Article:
What Is The ECHR And How Did It Stop The Rwanda Deportation Flight?

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Firstly, let’s clarify something, there are two ECHR’s and they’re both related but also very different and I think people are conflating the two which is causing some confusion.

European Convention On Human Rights (ECHR)

This was drafted in 1950s by the Council Of Europe[1]Wikipedia: Council of Europe (of which the UK is still a member) and was put in place to protect human rights and political freedoms of people living in Europe after the horrors of World War II[2]Wikipedia: European Convention on Human Rights.

The convention came into force on the 3rd September 1953 and was adopted by all 46 member of the Council of Europe.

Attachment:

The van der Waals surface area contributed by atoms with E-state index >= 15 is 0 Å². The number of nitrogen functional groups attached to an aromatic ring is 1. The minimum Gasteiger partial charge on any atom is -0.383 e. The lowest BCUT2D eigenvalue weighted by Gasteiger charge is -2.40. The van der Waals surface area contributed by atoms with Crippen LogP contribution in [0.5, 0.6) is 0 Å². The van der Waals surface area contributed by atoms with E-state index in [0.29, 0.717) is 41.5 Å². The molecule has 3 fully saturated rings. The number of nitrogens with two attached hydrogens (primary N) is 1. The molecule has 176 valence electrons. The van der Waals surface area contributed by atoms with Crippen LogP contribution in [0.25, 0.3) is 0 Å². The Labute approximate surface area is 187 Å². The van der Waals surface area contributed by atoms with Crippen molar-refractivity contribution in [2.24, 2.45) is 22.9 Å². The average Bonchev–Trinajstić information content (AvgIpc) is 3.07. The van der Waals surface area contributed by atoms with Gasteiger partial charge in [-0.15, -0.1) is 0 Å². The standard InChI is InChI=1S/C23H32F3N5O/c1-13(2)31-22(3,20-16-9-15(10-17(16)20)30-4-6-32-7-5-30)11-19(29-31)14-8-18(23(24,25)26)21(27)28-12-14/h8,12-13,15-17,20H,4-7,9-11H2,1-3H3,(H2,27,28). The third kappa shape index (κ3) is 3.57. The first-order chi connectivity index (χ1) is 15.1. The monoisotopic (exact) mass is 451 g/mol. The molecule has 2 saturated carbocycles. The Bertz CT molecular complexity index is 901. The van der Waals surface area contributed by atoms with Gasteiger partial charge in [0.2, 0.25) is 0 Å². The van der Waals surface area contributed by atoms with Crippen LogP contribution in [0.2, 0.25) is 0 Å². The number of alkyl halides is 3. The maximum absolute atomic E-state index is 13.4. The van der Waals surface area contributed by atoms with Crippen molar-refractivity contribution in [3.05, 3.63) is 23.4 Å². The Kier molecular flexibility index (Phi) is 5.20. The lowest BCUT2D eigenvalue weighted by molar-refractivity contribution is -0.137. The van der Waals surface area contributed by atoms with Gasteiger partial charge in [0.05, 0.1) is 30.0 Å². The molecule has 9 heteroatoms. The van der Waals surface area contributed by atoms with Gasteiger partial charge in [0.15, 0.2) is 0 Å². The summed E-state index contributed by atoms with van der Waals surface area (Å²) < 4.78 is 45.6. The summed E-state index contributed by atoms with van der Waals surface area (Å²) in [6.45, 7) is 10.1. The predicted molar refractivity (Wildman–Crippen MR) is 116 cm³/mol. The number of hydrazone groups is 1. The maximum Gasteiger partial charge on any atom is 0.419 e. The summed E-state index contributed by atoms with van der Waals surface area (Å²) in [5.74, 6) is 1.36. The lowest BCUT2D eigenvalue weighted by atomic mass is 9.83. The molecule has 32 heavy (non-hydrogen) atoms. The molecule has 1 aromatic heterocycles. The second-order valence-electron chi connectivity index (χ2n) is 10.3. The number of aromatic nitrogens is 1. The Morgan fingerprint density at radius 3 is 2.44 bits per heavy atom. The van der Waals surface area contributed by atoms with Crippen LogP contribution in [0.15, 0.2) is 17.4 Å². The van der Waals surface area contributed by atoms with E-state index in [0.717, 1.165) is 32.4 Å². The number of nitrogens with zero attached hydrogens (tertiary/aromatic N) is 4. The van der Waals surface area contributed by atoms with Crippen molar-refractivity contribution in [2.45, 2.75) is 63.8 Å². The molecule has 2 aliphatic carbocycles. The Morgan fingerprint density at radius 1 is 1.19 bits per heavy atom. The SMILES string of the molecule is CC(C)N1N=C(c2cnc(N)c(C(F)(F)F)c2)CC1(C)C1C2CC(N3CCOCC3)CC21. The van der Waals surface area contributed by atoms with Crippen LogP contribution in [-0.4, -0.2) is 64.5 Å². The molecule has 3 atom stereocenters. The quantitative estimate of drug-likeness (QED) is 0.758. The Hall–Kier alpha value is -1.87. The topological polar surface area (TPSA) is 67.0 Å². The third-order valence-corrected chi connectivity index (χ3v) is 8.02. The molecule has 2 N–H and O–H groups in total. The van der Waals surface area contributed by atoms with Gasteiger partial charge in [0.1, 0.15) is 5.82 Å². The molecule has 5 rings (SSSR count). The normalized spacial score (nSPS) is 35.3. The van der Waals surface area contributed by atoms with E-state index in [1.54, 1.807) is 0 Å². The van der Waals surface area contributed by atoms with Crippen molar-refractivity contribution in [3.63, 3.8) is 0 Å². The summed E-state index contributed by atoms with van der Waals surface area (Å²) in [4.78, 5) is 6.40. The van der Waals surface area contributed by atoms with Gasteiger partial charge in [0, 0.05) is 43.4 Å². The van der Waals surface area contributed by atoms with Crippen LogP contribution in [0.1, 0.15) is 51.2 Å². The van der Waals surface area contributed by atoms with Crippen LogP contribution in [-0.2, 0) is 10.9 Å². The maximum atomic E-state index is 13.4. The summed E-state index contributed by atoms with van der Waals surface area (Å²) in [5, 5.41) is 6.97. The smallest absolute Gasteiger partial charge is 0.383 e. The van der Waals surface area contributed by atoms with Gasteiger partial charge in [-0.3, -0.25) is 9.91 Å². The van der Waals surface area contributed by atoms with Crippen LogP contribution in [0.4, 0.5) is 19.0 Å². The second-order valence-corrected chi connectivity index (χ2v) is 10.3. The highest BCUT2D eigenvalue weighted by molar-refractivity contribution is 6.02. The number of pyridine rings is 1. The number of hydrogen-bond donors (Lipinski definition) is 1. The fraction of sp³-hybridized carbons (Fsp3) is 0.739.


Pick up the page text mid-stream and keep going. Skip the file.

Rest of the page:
The convention is broken down into 18 articles and a series of protocols [3]Amnesty International: Human Rights in The UK.

The articles covers the following points:

  • Article One – That signatories to the ECHR agree to respect the rights listed out in the convention
  • Article Two – The right to life
  • Article Three – The right not to be tortured/receive degrading treatment
  • Article Four – Prohibits slavery
  • Article Five – The right to liberty (unless you’re convicted of a crime)
  • Article Six – The right to a fair trial
  • Article Seven – Bans retroactive criminalisation – you can’t be convicted of a crime if it’s illegal now but wasn’t at the time you committed the offence
  • Article Eight – The right to privacy & a family life
  • Article Nine – The right to freedom of religion
  • Article Ten – The right to freedom of expression
  • Article Eleven – The freedom of “association” – that’s the right to assemble, form unions etc.